[Having a hard time with that title? How about parentheses and one letter change: Amer(irony)ca. Sort of like Americana, but with a modern twist.]


One of South Sioux City’s newest projects in Freedom Park, a place that celebrates what America is all about and the sacrifices people have made for the U.S.


It’s got a long way to go. This is what the park complex looks like so far.Freedom_2

I have nicknamed the sign in the foreground the Edward Snowden Memorial Entrance Sign, or the WB (Whistle Blower) for short. Could there be any freedom without whistle blowers?


And ironically, is there anything that better defines the Imperial U.S. government bureaucracy (at the moment) than surveillance?

It turns out (in their mind) there can be no freedom without eternal vigilance surveillance.



The Fourfold Way of the Christian Life

Kallistos Ware, retired Oxford lecturer and titular Bishop in the Orthodox Church, is fond of describing the Christian life with God in a fourfold way. It is

  1. A gift of grace – not a human inquiry into God, but God’s disclosure of himself.
  2. A mystery – no matter how much we learn there is always more to learn and no matter how well we learn a specific thing, what we say about it falls short of the truth.
  3. A process of purification – God can reveal his inner life/light to us only to the extent that we are pure enough to not be consumed by that divine life/light.
  4. Silence, or stillness of the heart – ultimately, communion with the Living Word (ie, the Son of God) is not through words, but Being communing with being. Communion is not “conversation with,” it is “union with” God (the etymology of “communion”), Busy-ness and talkativeness distract while silence, stillness, and presence promote personal knowledge and experience with God.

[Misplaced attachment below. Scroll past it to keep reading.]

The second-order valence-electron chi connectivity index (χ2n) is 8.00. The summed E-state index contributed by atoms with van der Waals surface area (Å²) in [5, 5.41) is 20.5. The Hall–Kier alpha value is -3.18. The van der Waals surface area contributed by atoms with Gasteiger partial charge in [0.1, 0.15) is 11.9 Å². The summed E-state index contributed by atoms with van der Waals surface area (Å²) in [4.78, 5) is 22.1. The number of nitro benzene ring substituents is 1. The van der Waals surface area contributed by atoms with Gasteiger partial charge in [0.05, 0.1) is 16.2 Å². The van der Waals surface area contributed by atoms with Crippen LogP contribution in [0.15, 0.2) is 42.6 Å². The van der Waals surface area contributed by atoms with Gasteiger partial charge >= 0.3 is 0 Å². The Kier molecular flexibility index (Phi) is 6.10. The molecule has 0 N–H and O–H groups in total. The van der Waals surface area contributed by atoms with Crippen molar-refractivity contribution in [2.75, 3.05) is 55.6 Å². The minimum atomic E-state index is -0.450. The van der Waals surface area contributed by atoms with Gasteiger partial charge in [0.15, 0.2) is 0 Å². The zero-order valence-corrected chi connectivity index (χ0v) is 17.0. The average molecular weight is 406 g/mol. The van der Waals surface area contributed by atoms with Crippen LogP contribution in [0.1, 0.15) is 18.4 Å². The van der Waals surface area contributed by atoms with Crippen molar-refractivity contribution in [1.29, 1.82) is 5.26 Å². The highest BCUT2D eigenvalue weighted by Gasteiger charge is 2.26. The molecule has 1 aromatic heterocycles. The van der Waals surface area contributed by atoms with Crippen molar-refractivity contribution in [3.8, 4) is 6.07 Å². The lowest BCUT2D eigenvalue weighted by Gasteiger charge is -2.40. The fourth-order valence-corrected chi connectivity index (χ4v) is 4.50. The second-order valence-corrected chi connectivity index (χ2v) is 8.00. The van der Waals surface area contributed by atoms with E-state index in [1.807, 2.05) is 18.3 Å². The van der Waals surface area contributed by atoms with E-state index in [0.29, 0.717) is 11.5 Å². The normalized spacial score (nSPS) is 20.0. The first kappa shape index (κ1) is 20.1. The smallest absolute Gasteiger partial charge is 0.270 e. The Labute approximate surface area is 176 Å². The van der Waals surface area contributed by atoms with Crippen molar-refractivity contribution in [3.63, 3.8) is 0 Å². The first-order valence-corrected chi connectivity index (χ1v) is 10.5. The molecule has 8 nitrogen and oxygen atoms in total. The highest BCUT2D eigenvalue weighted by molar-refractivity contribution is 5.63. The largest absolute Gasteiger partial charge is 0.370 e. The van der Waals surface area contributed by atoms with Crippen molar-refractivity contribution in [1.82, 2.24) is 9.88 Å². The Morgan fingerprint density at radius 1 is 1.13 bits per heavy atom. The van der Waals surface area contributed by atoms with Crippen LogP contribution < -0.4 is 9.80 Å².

In other words, the Christian life is to know God; and to know God – and to be known by God – is to do God’s will and to become like God. Knowledge, action, and transformation are facets of a single activity. There is a wonderful Greek word – perichoresis – often translated into English as “coinherence,” a word essentially invented to express the idea of perichoresis. It refers to the manner in which the divine life flows from one person of the trinity to the whole of the trinity and vice versa. The life of the Father flows into the Word and the Spirit; the life of the Word flows into the Spirit and the Father; the life of the Spirit flows into the Father and the Word.